Prof Eskor Toyo, fondly called “the Lenin of Africa” by his close associates, died in December, aged 86 years. He had been bedridden for over two years, after a series of strokes. Before ill health made it impossible for his powerful brain and limbs to work, he was one of the most brilliant and committed revolutionaries on the Nigerian Left.
He became an activist in his teens, inspired by the radical Zikist National Vanguard, in the 1940s. He became one of the first Marxists in the country by the late 1940s and mobilised solidarity for the families of coalminers killed at Iva Valley on November 198, 1948.
He was equally at the barricades during the 1950 strike of the Amalgamated Union of UAC African Workers’ Unions, led by the fiery Nduka Eze. Eskor was also a regular contributor to the pages of the Labour Champion, a monthly newspaper of the short-lived first Nigeria Labour Congress (established on May 26, 1950).
Theory for Eskor was exceedingly important, but nonetheless was basically a handmaiden of practice. He never stopped attempting to build organisation for revolution with his words and actions, even though, this went along with a real dose of megalomania. Eskor would say: “give me a dozen committed men and resources and I would make a revolution in Nigeria within a year!” with his deep battle-axe voice like a dozen thunderstorms reverberating through meeting halls.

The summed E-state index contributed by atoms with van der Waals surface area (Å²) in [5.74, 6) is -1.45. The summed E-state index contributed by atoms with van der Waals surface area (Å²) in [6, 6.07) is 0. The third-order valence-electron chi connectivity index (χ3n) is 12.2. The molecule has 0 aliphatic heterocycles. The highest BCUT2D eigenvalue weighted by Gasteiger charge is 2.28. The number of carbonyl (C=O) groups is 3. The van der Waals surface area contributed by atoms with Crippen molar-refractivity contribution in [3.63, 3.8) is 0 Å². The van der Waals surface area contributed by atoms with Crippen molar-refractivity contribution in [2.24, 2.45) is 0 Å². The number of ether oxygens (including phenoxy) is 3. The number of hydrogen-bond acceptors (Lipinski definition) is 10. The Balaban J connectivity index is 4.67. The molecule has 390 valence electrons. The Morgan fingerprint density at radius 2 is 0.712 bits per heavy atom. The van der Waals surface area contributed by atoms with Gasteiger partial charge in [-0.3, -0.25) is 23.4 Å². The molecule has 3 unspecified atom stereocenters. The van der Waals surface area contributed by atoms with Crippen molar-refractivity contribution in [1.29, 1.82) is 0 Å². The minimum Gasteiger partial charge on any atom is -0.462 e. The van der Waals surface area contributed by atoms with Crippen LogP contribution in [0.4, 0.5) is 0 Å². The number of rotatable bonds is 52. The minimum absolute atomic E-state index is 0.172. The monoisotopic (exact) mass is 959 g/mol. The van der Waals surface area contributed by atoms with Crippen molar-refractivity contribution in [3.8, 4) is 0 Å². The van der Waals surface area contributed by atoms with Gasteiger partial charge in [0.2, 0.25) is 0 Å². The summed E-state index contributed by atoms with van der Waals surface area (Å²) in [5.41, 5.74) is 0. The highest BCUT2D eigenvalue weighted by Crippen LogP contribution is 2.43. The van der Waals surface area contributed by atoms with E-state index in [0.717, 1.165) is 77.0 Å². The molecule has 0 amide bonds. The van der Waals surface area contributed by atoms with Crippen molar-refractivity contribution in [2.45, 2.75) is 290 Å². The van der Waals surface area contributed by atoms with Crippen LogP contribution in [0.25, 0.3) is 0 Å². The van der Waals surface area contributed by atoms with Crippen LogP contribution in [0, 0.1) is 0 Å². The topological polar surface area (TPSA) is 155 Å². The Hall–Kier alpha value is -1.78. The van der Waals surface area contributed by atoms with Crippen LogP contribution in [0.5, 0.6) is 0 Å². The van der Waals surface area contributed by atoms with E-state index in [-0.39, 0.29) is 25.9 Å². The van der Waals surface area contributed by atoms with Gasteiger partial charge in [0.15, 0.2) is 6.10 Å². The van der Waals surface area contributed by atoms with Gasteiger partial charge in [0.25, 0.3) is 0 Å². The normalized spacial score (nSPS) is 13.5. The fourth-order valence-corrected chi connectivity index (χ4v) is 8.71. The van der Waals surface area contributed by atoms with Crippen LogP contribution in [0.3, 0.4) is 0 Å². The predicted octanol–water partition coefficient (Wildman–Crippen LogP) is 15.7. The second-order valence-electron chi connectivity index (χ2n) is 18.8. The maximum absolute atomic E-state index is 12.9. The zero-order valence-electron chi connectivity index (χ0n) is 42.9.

Eskor spent the better part of the 1990s working on his Economics of Structural Adjustment, which was eventually published in 2002. When the republic was reinstated in 1999, he expressed the view that this was no democracy.
Indeed, he would argue ceaselessly that it is impossible to have genuine democracy on the basis of capitalism. What exists even in the most “advanced” democracies, he would say, is nothing but “electo-plutocracy” i.e. the government of the “money and capital-powerful” few, which is legitimised with the façade of regular elections.
Building a mass socialist workers party which would enlighten the working masses and organise to win power using both electoral and extra-parliamentary means, was for him, of the utmost importance. When the NLC commenced its agenda setting process meant to drive a “new beginning” at the turn of the century, Eskor threw in his usual energy and erudition. The Civil Society-Labour Pro-Democracy Network was the platform for him and other socialists to do this.
For two years, as a member of the NLC National Coordinating Group, I would push for Eskor and Dr Edwin Madunagu to be included as speakers at the NLC Rain School, which then used to take place mid-year at Calabar where these two erudite socialist activists were based.
But, looking back, a major lesson I drew was that revolutionary socialist programmes have to be as simple and possibly as brief as possible. If the emancipation of the working class can only be an act of self-emancipation programmatic platforms of socialism must be as accessible as possible to workers at the shop floor.
Theory and practice, for Eskor, as a Marxist, were inseparable. He left behind what could be the most profound corpus of writings by any single individual, within the socialist movement in Nigeria. He had over 200 articles, pamphlets and books published, but most of his writings remain unpublished or were merely “published” in cyclostyled format.
The greatest honour we can do them I would say, are twofold, theoretically: to make their thoughts available to a younger generation and wider audience as part of a renaissance of revolutionary literature required for deepening working class consciousness in the current era of crises and revolts we are living through and, practically: to build a socialist party rooted in the working class, and make the revolution.
Farewell Comrade Eskor……OUR DAY SHALL COME!
Note: an lenghtier version was earlier published here, a few days after Comrade Eskor’s death, last year.
– Baba Aye